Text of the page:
cationic boryl systems featuring the B(NiPr2) moiety (for
example,
CpFe(CO)2{B(NiPr2)Cl}:
2.054(4) H;
3 a:
2.057(4) H[7]), but are somewhat longer than those found in
base-free systems featuring a two-coordinate boron center
and a M=B double bond (for example, [CpFe(CO)2=B(NCy2)]+[BArf4] : 1.859(6) H[9]). The smaller extent of bondlength contraction (compared to M B single bonds) on
formation of a M=B double bond in a base-stabilized
borylene complex, however, reflects trends previously
observed for related osmium–borylene systems.[3] Finally,
the metric parameters for the BOC(H)Ph2 unit are indicative
of O B and O C single bonds;[11] the presence of the
hydrogen atom at C114 is reflected in the narrowing of the
O-C-Cipso and Cipso-C-Cipso angles (sum of angles = 330.68
(mean)) compared to those of benzophenone (sum of
angles = 3608).[12]
The contrasting reactivity of 1 towards E=O (E = P, As)
and C=O bonds presumably reflects the differing electronic
structures of the first-formed boron-bound adducts
[CpFe(CO)2B(NiPr2)(OEPhn)]+[BArf4] (Scheme 3). In contrast to the Ph3PO (3 a) and Ph3AsO (3 b) adducts of 1,[7] the
corresponding benzophenone adduct (2) possesses a pendant
atom E (the carbonyl carbon) with significant electrophilic
character. In essence, the cationic borylene complex 1 serves
as a Lewis acid to activate the benzophenone carbonyl group
to nucleophilic attack, in this case by the b hydride of a
proximal isopropyl group from the amino substituent. As
such, this chemistry represents an unprecedented ligand
modification by a Meerwein–Ponndorf reduction.[13] The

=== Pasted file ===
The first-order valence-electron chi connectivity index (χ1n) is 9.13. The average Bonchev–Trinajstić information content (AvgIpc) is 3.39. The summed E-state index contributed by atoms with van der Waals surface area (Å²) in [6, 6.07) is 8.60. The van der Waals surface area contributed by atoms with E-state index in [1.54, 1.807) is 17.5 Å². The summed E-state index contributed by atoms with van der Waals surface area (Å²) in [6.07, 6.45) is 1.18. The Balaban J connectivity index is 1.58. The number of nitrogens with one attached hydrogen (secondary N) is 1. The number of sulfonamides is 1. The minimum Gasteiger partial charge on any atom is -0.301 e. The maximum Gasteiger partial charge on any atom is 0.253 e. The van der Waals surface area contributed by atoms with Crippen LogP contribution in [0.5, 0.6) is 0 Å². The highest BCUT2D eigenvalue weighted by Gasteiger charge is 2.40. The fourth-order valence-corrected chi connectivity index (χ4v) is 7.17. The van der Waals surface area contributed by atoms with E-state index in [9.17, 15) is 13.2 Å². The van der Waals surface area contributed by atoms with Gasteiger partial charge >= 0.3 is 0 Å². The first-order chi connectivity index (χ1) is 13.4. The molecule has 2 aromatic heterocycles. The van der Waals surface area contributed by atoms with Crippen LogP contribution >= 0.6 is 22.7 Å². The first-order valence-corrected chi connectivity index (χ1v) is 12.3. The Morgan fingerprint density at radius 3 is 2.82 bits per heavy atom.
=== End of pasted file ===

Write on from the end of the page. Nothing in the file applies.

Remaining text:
degree of electrophilic character at the carbonyl carbon
atom can be shown to be a key factor in facilitating hydride
transfer. Thus, the reaction of 1 with iPrN=CMe2 leads to the
formation of the imine adduct [CpFe(CO)2B(NiPr2){N(iPr)CMe2}]+[BArf4] (5; see Supporting Information for
crystallographic data). In this case, however, no hint of
hydride transfer is observed by 1H NMR spectroscopy, even
at 100 8C, presumably owing to the less electrophilic nature of
the imine substrate compared to benzophenone.
The reactivity of aminoborylene complex 1 towards
benzophenone contrasts markedly with that of the related
cationic arylborylene complex [Cp*Fe(CO)2B(C6H2Me32,4,6)]+[BArf4] towards ketones, which has been shown to
proceed by attack at the transition-metal center and displacement of the borylene ligand to give [Cp*Fe(CO)2(h1-OCR2)]+
(R = Ph, Me).[4b] The differing reactivities of 1 and [Cp*Fe(CO)2B(C6H2Me3-2,4,6)]+[BArf4]
towards C=O double
bonds provide convincing evidence of the crucial role
played by the electronic properties of the borylene ligand in
determining the chemistry of the metal complex. Further
comparative studies involving substrates with C=S, C=N, C=P,
and CP bonds will be reported in due course.
Experimental Section
Reaction of 1 with benzophenone (intermediate 2): The reaction of 1
(0.071 g, 0.062 mmol) with benzophenone (1 equiv) in CD2Cl2 (2 cm3)
in a J. Young NMR tube on warming from 78 8C to room
temperature was monitored by multinuclear (1H, 11B, 13C, and 19F)
NMR spectroscopy. On warming to 50 8C, the borylene (dB =
93.5 ppm) and isopropyl methyl (dH = 1.39 ppm) signals assigned to